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Article

Effects of Exogenous Dietary Advanced Glycation End Products on the Cross-Talk Mechanisms Linking Microbiota to Metabolic Inflammation

1
Department of Clinical and Biological Sciences, University of Turin, 10125 Turin, Italy
2
Department of Drug Science and Technology, University of Turin, 10125 Turin, Italy
3
Fondazione Edmund Mach, 38010 San Michele all’Adige, Italy
4
Biomedical Sciences, National University of Ireland, H91 TK33 Galway, Ireland
5
Department of Neuroscience, University of Turin, 10124 Turin, Italy
6
Chair of Food Chemistry, Technische Universität Dresden, 01062 Dresden, Germany
7
Pharmacology Unit, School of Pharmacy, University of Camerino, 62032 Camerino, Italy
*
Authors to whom correspondence should be addressed.
Both authors contributed equally.
Nutrients 2020, 12(9), 2497; https://doi.org/10.3390/nu12092497
Received: 29 July 2020 / Revised: 15 August 2020 / Accepted: 17 August 2020 / Published: 19 August 2020
Heat-processed diets contain high amounts of advanced glycation end products (AGEs). Here we explore the impact of an AGE-enriched diet on markers of metabolic and inflammatory disorders as well as on gut microbiota composition and plasma proteins glycosylation pattern. C57BL/6 mice were allocated into control diet (CD, n = 15) and AGE-enriched diet (AGE-D, n = 15) for 22 weeks. AGE-D was prepared replacing casein by methylglyoxal hydroimidazolone-modified casein. AGE-D evoked increased insulin and a significant reduction of GIP/GLP-1 incretins and ghrelin plasma levels, altered glucose tolerance, and impaired insulin signaling transduction in the skeletal muscle. Moreover, AGE-D modified the systemic glycosylation profile, as analyzed by lectin microarray, and increased Nε-carboxymethyllysine immunoreactivity and AGEs receptor levels in ileum and submandibular glands. These effects were associated to increased systemic levels of cytokines and impaired gut microbial composition and homeostasis. Significant correlations were recorded between changes in bacterial population and in incretins and inflammatory markers levels. Overall, our data indicates that chronic exposure to dietary AGEs lead to a significant unbalance in incretins axis, markers of metabolic inflammation, and a reshape of both the intestinal microbiota and plasma protein glycosylation profile, suggesting intriguing pathological mechanisms underlying AGEs-induced metabolic derangements. View Full-Text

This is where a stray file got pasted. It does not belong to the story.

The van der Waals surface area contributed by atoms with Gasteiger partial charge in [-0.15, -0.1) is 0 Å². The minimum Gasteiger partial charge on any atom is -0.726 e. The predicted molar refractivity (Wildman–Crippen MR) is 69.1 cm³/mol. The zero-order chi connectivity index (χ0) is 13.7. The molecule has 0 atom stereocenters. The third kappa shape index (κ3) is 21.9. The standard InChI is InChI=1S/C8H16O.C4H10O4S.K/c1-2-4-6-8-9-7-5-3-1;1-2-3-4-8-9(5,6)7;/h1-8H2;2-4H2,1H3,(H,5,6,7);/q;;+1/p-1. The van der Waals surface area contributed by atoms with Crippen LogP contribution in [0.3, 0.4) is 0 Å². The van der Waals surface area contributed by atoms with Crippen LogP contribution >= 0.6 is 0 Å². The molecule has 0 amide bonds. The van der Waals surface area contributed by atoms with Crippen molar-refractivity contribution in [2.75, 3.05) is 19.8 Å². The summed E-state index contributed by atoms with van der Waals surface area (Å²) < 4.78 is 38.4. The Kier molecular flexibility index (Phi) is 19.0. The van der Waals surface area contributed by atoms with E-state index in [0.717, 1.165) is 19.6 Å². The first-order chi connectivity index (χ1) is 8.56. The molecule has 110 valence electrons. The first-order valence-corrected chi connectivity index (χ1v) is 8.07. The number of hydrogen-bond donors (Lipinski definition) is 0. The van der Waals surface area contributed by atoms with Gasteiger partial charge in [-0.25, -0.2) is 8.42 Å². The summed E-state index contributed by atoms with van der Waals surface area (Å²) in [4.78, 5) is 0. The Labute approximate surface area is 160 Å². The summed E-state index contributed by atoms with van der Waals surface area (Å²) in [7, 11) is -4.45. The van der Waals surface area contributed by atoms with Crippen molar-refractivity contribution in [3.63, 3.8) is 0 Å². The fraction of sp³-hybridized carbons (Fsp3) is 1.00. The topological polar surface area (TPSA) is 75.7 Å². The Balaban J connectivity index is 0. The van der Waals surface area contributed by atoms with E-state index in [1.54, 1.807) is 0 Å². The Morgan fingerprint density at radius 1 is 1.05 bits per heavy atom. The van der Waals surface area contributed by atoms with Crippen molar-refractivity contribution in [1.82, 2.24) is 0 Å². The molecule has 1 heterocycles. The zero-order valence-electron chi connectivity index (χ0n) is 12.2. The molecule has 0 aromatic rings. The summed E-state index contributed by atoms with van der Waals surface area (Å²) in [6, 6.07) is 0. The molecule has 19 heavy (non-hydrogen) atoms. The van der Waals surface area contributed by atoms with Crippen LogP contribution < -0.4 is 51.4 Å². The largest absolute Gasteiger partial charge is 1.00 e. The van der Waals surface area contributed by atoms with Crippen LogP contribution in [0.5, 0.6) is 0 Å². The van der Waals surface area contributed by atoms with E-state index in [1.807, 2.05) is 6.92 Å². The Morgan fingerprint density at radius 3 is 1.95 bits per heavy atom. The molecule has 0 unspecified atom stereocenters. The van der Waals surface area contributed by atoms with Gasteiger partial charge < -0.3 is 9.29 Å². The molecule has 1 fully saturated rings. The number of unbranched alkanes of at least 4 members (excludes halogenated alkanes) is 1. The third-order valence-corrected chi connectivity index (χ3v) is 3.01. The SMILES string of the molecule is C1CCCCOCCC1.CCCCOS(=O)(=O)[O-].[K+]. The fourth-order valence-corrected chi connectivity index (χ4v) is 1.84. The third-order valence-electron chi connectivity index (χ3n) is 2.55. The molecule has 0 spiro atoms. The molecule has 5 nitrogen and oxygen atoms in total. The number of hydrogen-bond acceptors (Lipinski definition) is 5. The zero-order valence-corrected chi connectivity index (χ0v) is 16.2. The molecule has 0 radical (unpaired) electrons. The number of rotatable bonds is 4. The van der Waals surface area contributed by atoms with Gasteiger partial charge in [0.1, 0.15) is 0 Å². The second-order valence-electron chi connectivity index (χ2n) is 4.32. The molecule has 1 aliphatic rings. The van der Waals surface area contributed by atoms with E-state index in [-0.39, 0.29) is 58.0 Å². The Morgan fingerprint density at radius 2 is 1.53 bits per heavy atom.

Keywords: advanced glycation end products; proteins glycosylation; gut microbiota; metabolic inflammation; insulin signal pathway advanced glycation end products; proteins glycosylation; gut microbiota; metabolic inflammation; insulin signal pathway
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MDPI and ACS Style

Mastrocola, R.; Collotta, D.; Gaudioso, G.; Le Berre, M.; Cento, A.S.; Ferreira Alves, G.; Chiazza, F.; Verta, R.; Bertocchi, I.; Manig, F.; Hellwig, M.; Fava, F.; Cifani, C.; Aragno, M.; Henle, T.; Joshi, L.; Tuohy, K.; Collino, M. Effects of Exogenous Dietary Advanced Glycation End Products on the Cross-Talk Mechanisms Linking Microbiota to Metabolic Inflammation. Nutrients 2020, 12, 2497. https://doi.org/10.3390/nu12092497

AMA Style

Mastrocola R, Collotta D, Gaudioso G, Le Berre M, Cento AS, Ferreira Alves G, Chiazza F, Verta R, Bertocchi I, Manig F, Hellwig M, Fava F, Cifani C, Aragno M, Henle T, Joshi L, Tuohy K, Collino M. Effects of Exogenous Dietary Advanced Glycation End Products on the Cross-Talk Mechanisms Linking Microbiota to Metabolic Inflammation. Nutrients. 2020; 12(9):2497. https://doi.org/10.3390/nu12092497

Chicago/Turabian Style

Mastrocola, Raffaella, Debora Collotta, Giulia Gaudioso, Marie Le Berre, Alessia S. Cento, Gustavo Ferreira Alves, Fausto Chiazza, Roberta Verta, Ilaria Bertocchi, Friederike Manig, Michael Hellwig, Francesca Fava, Carlo Cifani, Manuela Aragno, Thomas Henle, Lokesh Joshi, Kieran Tuohy, and Massimo Collino. 2020. "Effects of Exogenous Dietary Advanced Glycation End Products on the Cross-Talk Mechanisms Linking Microbiota to Metabolic Inflammation" Nutrients 12, no. 9: 2497. https://doi.org/10.3390/nu12092497

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